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Dissent and democracy

Print edition : Dec 27, 1997



AS Chief Election Commissioner, T.N. Seshan had sufficient knowledge of the law to appreciate when his extrapolations would be baulked. He was only beguiled by the Supreme Court's initial indulgence of his whims, a situation that was decisively reversed when the judiciary found his misreading of its rulings to be deeply corrosive of the integrity of the constitutionally protected office he held.

A ruling that was among Seshan's most famous provided the basis for Election Commissioner G.V.G. Krishnamurthy's recent public outburst, one that many believe tested the limits of his legitimate authority. Asked to arbitrate on one of the periodic schisms within the ranks of the Janata Dal, Seshan had in 1994 identified the failure of internal democracy within the party as the fundamental cause of the adjudicatory headache that he had to face. If the party had been faithful to its own constitution in the election of office-bearers, said Seshan, the problem of differentiating degrees of legitimacy between squabbling factions would not have arisen.

Seshan then went on to rule that all parties should follow certain norms of internal democracy in order to qualify for participation in the larger electoral system. It was a ruling that put parties governed by written constitutions in theory, but arbitrary rules of procedure in practice, on the defensive. The Congress(I) and the Janata Dal, both of which follow roughly analogous rules of association, were put on notice of derecognition if they failed to comply with the E.C. directive on internal elections. For the Janata Dal, the ultimatum came in perilous conjunction with an internal crisis provoked by the indictment of the party president for alleged defalcation of official funds. The Janata Dal split on account of the leadership contest, but the Congress(I) managed to keep up the pretence of internal democracy while staying resolutely within the precincts of doctored democracy.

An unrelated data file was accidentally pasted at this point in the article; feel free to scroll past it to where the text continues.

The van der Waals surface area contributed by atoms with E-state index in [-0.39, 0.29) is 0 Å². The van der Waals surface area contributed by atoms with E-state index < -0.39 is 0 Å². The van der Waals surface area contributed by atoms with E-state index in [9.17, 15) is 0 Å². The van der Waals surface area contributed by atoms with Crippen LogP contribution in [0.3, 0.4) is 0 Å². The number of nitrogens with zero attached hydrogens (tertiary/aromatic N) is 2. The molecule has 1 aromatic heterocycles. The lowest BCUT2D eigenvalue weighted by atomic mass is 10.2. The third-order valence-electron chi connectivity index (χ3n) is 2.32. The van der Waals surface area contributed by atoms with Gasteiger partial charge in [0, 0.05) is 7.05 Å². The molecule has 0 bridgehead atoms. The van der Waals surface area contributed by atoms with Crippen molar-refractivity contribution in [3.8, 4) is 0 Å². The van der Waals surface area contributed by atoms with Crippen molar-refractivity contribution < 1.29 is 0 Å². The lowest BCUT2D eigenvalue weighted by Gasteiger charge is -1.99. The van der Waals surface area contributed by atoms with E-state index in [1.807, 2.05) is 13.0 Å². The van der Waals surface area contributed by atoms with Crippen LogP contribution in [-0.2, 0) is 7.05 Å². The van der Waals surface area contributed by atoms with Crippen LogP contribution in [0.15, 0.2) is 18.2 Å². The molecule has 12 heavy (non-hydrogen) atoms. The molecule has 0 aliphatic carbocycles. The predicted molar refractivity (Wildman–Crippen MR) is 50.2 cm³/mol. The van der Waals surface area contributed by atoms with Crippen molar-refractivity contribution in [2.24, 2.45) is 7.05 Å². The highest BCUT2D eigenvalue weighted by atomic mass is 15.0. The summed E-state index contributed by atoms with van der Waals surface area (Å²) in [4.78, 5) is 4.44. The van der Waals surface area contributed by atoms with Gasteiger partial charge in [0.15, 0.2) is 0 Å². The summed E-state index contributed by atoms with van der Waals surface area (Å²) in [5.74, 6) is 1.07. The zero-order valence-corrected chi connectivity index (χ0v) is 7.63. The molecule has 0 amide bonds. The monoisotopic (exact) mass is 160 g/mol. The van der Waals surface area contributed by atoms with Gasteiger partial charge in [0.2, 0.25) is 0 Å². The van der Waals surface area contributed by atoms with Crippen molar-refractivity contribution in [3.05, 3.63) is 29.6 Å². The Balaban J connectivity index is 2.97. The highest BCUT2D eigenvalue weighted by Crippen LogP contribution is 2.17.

FREEDOM of association is a fundamental right under the Constitution. If the Shiv Sena should decide that it is best served by a dictatorial figure at the helm who will not be subject to any rules of accountability, then it is for the electorate to judge how much latitude it deserves in relation to the parties it is in competition with. Election Commissioner Krishnamurthy was of the opinion that only parties that observe certain norms of internal democracy can faithfully serve the cause of India's electoral democracy. The argument has an undoubted force of legitimacy behind it.

The last thing any democracy would want is a party of authoritarian tendencies that utilises the free electoral space available to constrict and undermine the very principles of electoral freedom. There can be little doubt that the Shiv Sena has in recent times been engaged in precisely this project - of utilising the freedom afforded by civil society to damage its basic foundations. To this extent, Krishnamurthy's reading of the necessity for internal democracy in all parties that participate in the electoral process was accurate. Where he stumbled was in his reading of the avenues of correction open to him as a functionary bound by the basic rights guaranteed in the Constitution.

The situation obviously calls for a judicial reading and an authoritative pronouncement on the fundamental principle of freedom of association. The Supreme Court had in the case of S.R. Bommai vs the Union of India held that secularism as a basic principle of the Constitution required all parties that contested elections to be secular in thought and action. This ruling may still leave an area of ambiguity for further exploration on what constitutes a secular party. But it is easily extrapolated from this formulation that a democratic polity requires all participating parties to be democratic in thought and practice. There would be little scope to cavil at this formulation since democracy is less susceptible to mystification and obfuscation as a principle than secularism.

While no democracy can be perfect, one that allows a party such as the Shiv Sena to flourish would seem to be in serious need of introspection. No abridgment of the right to free association can obviously be advocated with any sense of conviction. But neither can a party that openly advocates the overturning of fundamental principles of equality before the law and the symmetric treatment of all communities flourish for long without gravely threatening that freedom and much else besides.



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